Authentic listening is not about doing anything. Therefore no formulated response. No need to fix anything or to make the person feel better. But rather it’s about being with the other person while caring about his or her experience. In conclusion,  Rachel Naomi Remen tells us, “Listening is the oldest and perhaps the most powerful tool of healing. It is often through the quality of our listening rather than the wisdom of our words that we are able to effect the most profound changes on the people around us.”

Compassion Fatigue: How to Know if you Care Too Much

Senior and Hospice care professional compassion fatigue
Compassion fatigue impact

Anyone senior care or hospice professional can experience Compassion Fatigue. Nurses, doctors, counselors, veterinarians, therapists, social workers, chaplains, emergency response workers, and people caring for aging parents are vulnerable.

Dr. Charles Figley, an expert on the subject, describes Compassion Fatigue as, “ a state experienced by those helping people in distress; it is an extreme state of tension and preoccupation with the suffering of those being helped to the degree that it is traumatizing for the helper.”  He goes on to say that “The capacity for compassion and empathy seems to be at the core of our ability to do the work and at the core of our ability to be wounded by the work”.

Compassionate fatigue results from the cumulative impact of taking care of people living with serious illness, trauma, abuse, or severe conditions.”  It’s different than job burnout, which is dissatisfaction with our employment situation, not necessarily the work itself.

Compassion is our feelings and thoughts when we witness the suffering of another and the desire to alleviate the suffering. Sometimes we confuse compassion with attachment, which is our own personal investment in the outcome of the situation.  In other words, when we think we feel compassion we are actually wrapped up in our own emotional needs rather than the needs of the other person. Perhaps it’s attachment that leads to compassion fatigue, not compassion itself.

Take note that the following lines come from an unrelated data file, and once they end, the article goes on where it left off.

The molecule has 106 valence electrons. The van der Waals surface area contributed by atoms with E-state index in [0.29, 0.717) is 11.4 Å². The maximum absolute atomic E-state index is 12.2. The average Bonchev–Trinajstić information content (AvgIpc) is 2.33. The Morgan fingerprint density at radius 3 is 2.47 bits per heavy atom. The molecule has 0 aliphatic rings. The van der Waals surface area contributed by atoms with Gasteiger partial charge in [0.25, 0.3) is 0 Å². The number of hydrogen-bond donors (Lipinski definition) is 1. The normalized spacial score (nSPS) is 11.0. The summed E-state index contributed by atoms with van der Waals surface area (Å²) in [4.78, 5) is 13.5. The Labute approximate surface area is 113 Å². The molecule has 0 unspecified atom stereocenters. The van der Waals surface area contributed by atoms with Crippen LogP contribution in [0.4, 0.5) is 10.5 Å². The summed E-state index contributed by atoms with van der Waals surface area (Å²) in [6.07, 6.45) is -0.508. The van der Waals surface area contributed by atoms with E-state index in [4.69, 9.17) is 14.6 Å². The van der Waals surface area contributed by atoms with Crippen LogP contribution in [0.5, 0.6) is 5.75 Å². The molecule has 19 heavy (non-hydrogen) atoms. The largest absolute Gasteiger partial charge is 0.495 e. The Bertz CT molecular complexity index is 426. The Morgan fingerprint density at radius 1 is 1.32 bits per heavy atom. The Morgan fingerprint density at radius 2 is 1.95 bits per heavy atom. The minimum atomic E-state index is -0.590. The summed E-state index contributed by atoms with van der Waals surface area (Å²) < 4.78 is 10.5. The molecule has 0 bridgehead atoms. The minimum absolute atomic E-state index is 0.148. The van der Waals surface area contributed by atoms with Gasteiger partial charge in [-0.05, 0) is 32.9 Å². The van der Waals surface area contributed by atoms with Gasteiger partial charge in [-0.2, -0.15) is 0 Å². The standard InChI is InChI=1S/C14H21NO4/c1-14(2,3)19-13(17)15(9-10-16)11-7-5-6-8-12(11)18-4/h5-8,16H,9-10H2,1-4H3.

A perfect illustration involves Jane, a therapist working in a nursing home. She describes walking into an elder’s room and feeling stunned by what she saw—an extremely thin, emaciated woman with severe bruising and discoloration on her arms and legs sitting in her wheelchair, alone.

Jane described her first reaction as fear which turned to sadness for this woman’s condition and knowing that she really couldn’t do anything to change it.  But she conjured up the courage to stay present and focused her attention on this woman rather than the outer condition. The fear softened. She gently stroked the woman’s shoulders and she told Jane, “That feels good.” Jane shared that following the visit instead of fear she felt good knowing she had made a difference by connecting with this woman. She was able to drop the attachment to the fear and sadness which allowed her to be present and both she and the woman were uplifted in the process.

How can you recognize compassionate fatigue?  

Some of the symptoms may seem like “normal” stress responses and you may associate them with your work. After all, we live in a pretty stressful world these days. Some characteristics of compassion fatigue include:

  • Withdrawing from others
  • Difficulty connecting with clients- detaching
  • Feeling angry that other caregivers don’t understand the nature of your service
  • Life feels too serious
  • Turning to compulsive or addictive behaviors such as overeating, overspending, alcohol, smoking, etc.
  • Physical symptoms: headaches, gastrointestinal symptoms, muscle tension.
  • Fatigue and apathy
  • Difficulty concentrating
  • Avoiding clients. Calling in sick or postponing appointments
  • Thinking that this work isn’t for you (when you know in your heart you really love it)

It’s important to recognize the symptoms so that we avoid reactions or relieve them if they arise. The answer lies in self-care.  Training about self-care typically includes physical support like regular exercise, getting enough sleep and good nutrition. However we shouldn’t stop there. Nancy Jo Bush, an oncology nurse, says that self-care also includes setting empathetic boundaries; self awareness and self forgiveness; being in tune with one’s spirituality and finding hope. The experts agree that reaching out to others and developing a support system is critical, therefore, who would you turn to if you needed the support of an understanding friend?

One hospice professional advises, “Lighten up and don’t forget to laugh.” That reminds me of an old Joni Mitchell lyric, “Laughing and crying, you know it’s the same release.”  So, thanks, Joni. We’ll all try to remember that!